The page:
Mary Pratt

Red Currant Jelly

This little painting was one of the first paintings I did once I built a studio for myself outside the walls of the house where we lived as a family. Of course, I had made the jelly in the kitchen of the house and I had picked the berries from a bush just outside my new studio. Making jelly is hot, dangerous work – taking at least two days. But I had made jelly – or watched it being made – for as long as I could remember. It was so much a part of my summer life that when berries were exactly at the right stage of ripening – well – I made jelly. It was some sort of moral imperative. Crazy – I really didn’t have the time. But when it was finished and had been poured into sterilized cups or jars – all the scum and bubbles skimmed off – and settled on a window sill, it was beautiful. Before I was old enough to make jelly, I coloured water with paints and dyes and poured the painted water into glass jars and put them on the window sill in my bedroom so that I could just look at them. My mother didn’t mind my doing this as long as I kept my bedroom door closed. “People will think you are peculiar.” This little painting shows the results of several days’ work. I had no proper jelly jars, and used Pyrex custard cups. The white plate behind the cups holds the scum I had skimmed off the boiling jelly before it had reached the stage where I figured it was “done,” and would gel. I had no thermometer – I just knew by the size and shape of the bubbles – or maybe the smell of the kitchen. Whatever the reason, my jelly always gelled. And at Christmas or Thanksgiving, I could turn it out into a crystal dish, placed on the table, where it graced us all with the glory of summer’s abundance. Mary Pratt 23 February 2015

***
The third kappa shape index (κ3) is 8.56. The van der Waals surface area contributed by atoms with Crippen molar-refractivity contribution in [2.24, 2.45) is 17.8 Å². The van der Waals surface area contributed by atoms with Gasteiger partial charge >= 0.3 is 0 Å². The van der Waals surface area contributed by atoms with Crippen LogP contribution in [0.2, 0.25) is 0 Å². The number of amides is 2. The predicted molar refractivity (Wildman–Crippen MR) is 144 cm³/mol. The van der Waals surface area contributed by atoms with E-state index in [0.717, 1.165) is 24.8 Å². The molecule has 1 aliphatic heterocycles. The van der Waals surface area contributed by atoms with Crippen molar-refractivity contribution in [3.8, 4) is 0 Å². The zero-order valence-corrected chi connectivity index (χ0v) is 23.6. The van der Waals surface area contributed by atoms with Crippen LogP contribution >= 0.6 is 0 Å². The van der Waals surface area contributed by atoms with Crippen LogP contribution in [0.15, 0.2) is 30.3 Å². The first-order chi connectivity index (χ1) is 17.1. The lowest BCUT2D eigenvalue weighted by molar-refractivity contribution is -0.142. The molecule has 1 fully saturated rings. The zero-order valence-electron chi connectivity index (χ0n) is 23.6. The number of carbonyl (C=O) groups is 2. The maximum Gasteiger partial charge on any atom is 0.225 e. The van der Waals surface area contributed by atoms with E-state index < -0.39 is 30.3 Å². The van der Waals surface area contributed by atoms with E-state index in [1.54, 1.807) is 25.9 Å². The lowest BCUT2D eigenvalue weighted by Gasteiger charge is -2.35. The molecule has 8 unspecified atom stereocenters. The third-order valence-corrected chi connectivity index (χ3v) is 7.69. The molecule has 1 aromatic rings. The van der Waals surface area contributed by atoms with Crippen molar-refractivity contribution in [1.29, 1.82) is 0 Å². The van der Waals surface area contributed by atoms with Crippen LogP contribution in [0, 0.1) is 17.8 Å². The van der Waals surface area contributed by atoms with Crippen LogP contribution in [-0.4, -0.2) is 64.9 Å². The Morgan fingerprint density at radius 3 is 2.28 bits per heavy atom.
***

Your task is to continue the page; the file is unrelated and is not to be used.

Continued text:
Red Currant Jelly
oil on masonite
45.9 x 45.6 cm
Credit line
Purchased 1976
Accession number